And that "time" is what's most interesting to me, because to a degree, the movie's huge level of success has been directly tied to the feeling that everybody needed something a little bit uplifting and happy at the end of 2016.
It was a hard year, and La La Land, at least superficially, is a happy movie, filled with bouncy music and bright dresses and fun dancing.
But when I think back on La La Land, its deep sense of melancholy is what sticks with me. If I have complaints about the film, they pale in comparison to the way I feel about its last 15 minutes, which argue, in essence, that happiness is sometimes fleeting, that love can be ephemeral, that you're as changed by the relationships that don't work out as you are by the ones that do. That's what I love about La La Land (AND ABOUT LOVE), and that’s what sticks with me.
What about the rest of you? Do you think this movie is more happy or sad?
Caroline: Taken as a whole, it's more sad than not. Both Mia and Sebastian end up achieving their dreams, but at a cost. They lose the sense of wonder that initially brought them to Los Angeles to chase their dreams, because they’re forced to exchange it for the pragmatism required to actually make them happen. They fight; they break each other's hearts; they don't end up together.
But it's hard to shake that final moment when Mia walks out of Seb's jazz club. They're visibly aching over being apart, and yet they still exchange a conspiratorial smile. Maybe they had to change their ways to make their dreams come true, but hey, they still did it, didn't they?
Alissa: Oh, it's a sad movie. How do I know? I told my mother to see it, and once she did, she said she liked it but wished it had ended more cheerfully.
"It's realistic, though," I said to her.
"Yes, that's right," she agreed.
Which means sad might not be the right word. Melancholy is the one I keep falling back on. But maybe "like real life" is right. La La Land has enough singing and dancing and romance and magic to bring joy — and enough disappointment and wistfulness to keep it from getting too over the top.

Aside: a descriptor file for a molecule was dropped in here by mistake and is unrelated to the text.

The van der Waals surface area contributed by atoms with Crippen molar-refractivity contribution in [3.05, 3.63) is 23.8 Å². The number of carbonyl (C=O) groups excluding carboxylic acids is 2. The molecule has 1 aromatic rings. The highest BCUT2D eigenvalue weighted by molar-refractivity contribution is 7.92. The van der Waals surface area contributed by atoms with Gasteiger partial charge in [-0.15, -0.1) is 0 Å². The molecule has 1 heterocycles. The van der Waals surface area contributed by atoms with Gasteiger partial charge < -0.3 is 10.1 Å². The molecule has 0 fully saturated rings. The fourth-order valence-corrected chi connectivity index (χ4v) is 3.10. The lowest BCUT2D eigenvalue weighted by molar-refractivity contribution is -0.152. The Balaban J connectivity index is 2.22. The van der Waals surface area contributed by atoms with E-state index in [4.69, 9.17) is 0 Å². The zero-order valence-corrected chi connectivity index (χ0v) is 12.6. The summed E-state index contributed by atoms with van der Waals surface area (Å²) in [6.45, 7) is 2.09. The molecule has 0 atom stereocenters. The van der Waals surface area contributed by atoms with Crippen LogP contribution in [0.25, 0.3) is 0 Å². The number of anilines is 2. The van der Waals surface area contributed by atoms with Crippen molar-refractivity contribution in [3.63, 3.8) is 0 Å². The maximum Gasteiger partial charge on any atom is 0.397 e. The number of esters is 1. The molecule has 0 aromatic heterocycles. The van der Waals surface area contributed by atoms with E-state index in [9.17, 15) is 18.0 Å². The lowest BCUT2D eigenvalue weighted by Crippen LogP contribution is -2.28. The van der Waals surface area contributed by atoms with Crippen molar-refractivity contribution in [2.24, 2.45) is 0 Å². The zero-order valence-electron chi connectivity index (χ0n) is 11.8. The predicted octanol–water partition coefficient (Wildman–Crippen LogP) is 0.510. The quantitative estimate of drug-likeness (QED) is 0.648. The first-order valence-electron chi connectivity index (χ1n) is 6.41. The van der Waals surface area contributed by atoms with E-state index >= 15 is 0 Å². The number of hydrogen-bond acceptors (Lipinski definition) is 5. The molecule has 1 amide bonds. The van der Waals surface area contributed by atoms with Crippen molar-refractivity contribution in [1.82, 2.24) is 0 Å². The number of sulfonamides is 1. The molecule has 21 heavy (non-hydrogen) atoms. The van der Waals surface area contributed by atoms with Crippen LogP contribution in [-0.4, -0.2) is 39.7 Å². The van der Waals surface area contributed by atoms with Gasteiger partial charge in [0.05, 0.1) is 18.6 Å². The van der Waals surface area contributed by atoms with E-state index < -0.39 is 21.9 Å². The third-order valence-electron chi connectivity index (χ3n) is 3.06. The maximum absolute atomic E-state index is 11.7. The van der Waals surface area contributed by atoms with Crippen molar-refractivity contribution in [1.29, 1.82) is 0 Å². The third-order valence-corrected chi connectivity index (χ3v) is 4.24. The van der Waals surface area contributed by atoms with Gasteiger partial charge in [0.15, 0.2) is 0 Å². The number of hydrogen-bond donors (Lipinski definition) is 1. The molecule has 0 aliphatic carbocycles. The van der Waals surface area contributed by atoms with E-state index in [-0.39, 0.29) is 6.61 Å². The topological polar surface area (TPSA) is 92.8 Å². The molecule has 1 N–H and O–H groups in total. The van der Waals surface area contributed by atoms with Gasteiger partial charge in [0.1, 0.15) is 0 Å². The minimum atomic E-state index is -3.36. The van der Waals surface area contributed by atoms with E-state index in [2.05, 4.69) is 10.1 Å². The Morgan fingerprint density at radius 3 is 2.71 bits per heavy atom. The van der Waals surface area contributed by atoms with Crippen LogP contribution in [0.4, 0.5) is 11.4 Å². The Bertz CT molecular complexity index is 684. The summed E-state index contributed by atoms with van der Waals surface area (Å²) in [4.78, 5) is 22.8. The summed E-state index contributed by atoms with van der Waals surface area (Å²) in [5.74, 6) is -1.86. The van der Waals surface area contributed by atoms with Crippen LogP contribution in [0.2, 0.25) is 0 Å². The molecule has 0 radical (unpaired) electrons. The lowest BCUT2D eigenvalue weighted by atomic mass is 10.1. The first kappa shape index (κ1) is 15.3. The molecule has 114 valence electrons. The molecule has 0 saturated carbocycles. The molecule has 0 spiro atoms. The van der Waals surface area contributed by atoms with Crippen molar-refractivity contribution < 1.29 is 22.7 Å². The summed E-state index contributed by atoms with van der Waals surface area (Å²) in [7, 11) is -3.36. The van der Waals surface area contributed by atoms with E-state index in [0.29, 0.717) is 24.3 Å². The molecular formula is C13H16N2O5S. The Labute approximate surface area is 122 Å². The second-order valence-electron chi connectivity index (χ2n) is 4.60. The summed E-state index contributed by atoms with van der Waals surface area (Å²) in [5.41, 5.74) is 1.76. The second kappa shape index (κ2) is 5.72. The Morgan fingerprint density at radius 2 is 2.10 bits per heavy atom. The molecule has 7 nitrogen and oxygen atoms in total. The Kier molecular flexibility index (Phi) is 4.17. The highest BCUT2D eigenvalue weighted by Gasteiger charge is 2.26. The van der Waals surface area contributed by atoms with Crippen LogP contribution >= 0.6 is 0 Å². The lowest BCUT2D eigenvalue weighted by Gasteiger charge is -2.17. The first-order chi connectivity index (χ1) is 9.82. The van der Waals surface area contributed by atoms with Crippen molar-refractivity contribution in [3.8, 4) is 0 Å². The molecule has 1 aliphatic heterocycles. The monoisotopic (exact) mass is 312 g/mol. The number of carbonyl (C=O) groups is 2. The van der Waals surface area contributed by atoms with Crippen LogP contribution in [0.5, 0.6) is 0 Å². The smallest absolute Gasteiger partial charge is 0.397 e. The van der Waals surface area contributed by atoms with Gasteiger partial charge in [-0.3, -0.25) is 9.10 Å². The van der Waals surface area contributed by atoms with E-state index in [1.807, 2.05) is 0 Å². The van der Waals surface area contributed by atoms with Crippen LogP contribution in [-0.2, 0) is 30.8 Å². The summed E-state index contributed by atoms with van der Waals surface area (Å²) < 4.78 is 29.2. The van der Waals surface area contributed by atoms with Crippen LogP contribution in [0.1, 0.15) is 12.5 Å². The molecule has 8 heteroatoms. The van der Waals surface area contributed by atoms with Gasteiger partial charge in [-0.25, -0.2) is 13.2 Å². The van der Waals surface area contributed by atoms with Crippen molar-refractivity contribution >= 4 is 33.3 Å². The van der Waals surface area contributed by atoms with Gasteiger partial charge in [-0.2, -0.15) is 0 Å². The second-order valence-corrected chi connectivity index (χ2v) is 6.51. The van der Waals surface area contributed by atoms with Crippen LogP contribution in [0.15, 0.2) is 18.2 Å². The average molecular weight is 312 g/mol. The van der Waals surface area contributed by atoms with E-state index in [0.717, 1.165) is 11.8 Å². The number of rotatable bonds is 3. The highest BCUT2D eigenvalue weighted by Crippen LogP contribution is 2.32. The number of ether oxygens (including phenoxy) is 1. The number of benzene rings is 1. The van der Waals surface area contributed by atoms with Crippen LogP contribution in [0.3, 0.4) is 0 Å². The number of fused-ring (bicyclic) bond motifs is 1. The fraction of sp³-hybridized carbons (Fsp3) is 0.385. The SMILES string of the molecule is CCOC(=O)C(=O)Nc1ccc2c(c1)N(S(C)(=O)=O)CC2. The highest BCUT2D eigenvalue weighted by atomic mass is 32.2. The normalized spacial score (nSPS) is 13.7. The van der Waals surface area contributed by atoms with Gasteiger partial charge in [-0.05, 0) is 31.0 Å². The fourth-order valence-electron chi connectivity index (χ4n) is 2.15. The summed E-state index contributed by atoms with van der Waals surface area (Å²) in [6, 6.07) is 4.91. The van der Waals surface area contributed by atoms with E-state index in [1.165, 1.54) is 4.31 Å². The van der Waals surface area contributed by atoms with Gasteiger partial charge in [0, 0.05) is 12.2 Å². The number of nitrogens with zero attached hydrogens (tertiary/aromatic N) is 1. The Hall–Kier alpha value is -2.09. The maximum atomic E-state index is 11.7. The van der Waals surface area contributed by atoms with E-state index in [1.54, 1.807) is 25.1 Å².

The ending isn't a typical Hollywood musical ending (though the film shows you what the Hollywood ending would be), but it's not really depressing. It's just kind of real. Which is maybe not what we expect from a nostalgia musical.
Alex: This is a happy movie. No one dies in a fire. No one kills their kids in a fire. No one has to overcome a drug-addicted mother and the societal stigma of being a gay black man. No one has to deal with overt racism at NASA.
The saddest parts of La La Land are when a man plays a song he doesn’t love with John Legend, and when no one shows up to a one-woman show in Los Angeles. And the movie ends with both main characters achieving their dreams and being wildly successful and much happier than they were when the movie began.
Fine, Sebastian and Mia don’t end up together. You see what could have been, and that’s sad, I guess. As Alissa said, there’s a realness to it (which I guess is hilarious, since this movie loves fantasy sequences).
It's not unrealistic to think about what might have happened with the various loves of your life and dream about what could have been. But just because a relationship ends doesn’t mean the feelings you shared didn’t exist. That’s happy, right? Or at least, happy enough.
And if not, well, there’s always the band in the truck.